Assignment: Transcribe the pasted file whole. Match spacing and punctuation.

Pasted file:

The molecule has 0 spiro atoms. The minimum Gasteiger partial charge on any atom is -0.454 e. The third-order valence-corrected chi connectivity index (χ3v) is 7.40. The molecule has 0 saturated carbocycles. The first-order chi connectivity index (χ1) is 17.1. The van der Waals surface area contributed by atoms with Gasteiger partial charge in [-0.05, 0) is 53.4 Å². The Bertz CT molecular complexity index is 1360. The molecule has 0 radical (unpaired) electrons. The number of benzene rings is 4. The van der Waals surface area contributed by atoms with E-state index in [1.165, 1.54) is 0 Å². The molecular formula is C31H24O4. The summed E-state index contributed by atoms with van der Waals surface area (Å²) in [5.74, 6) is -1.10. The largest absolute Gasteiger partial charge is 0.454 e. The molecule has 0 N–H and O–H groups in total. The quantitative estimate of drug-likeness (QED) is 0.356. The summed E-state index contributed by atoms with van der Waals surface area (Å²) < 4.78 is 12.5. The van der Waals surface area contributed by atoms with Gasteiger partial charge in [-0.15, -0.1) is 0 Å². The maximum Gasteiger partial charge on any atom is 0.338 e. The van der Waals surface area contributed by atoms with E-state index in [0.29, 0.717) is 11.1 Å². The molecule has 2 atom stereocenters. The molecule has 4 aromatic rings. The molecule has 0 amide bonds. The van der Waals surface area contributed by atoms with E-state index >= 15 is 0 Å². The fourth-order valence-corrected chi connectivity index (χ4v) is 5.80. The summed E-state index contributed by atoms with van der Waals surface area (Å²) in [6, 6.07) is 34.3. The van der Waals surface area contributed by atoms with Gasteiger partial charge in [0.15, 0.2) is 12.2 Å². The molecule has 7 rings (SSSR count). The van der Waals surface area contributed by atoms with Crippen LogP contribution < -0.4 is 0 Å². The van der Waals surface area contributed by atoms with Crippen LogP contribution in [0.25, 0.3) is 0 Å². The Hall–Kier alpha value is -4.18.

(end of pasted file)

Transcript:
The molecule has 0 spiro atoms. The minimum Gasteiger partial charge on any atom is -0.454 e. The third-order valence-corrected chi connectivity index (χ3v) is 7.40. The molecule has 0 saturated carbocycles. The first-order chi connectivity index (χ1) is 17.1. The van der Waals surface area contributed by atoms with Gasteiger partial charge in [-0.05, 0) is 53.4 Å². The Bertz CT molecular complexity index is 1360. The molecule has 0 radical (unpaired) electrons. The number of benzene rings is 4. The van der Waals surface area contributed by atoms with E-state index in [1.165, 1.54) is 0 Å². The molecular formula is C31H24O4. The summed E-state index contributed by atoms with van der Waals surface area (Å²) in [5.74, 6) is -1.10. The largest absolute Gasteiger partial charge is 0.454 e. The molecule has 0 N–H and O–H groups in total. The quantitative estimate of drug-likeness (QED) is 0.356. The summed E-state index contributed by atoms with van der Waals surface area (Å²) < 4.78 is 12.5. The van der Waals surface area contributed by atoms with Gasteiger partial charge in [-0.15, -0.1) is 0 Å². The maximum Gasteiger partial charge on any atom is 0.338 e. The van der Waals surface area contributed by atoms with E-state index in [0.29, 0.717) is 11.1 Å². The molecule has 2 atom stereocenters. The molecule has 4 aromatic rings. The molecule has 0 amide bonds. The van der Waals surface area contributed by atoms with E-state index >= 15 is 0 Å². The fourth-order valence-corrected chi connectivity index (χ4v) is 5.80. The summed E-state index contributed by atoms with van der Waals surface area (Å²) in [6, 6.07) is 34.3. The van der Waals surface area contributed by atoms with Gasteiger partial charge in [0.15, 0.2) is 12.2 Å². The molecule has 7 rings (SSSR count). The van der Waals surface area contributed by atoms with Crippen LogP contribution < -0.4 is 0 Å². The van der Waals surface area contributed by atoms with Crippen LogP contribution in [0.25, 0.3) is 0 Å². The Hall–Kier alpha value is -4.18.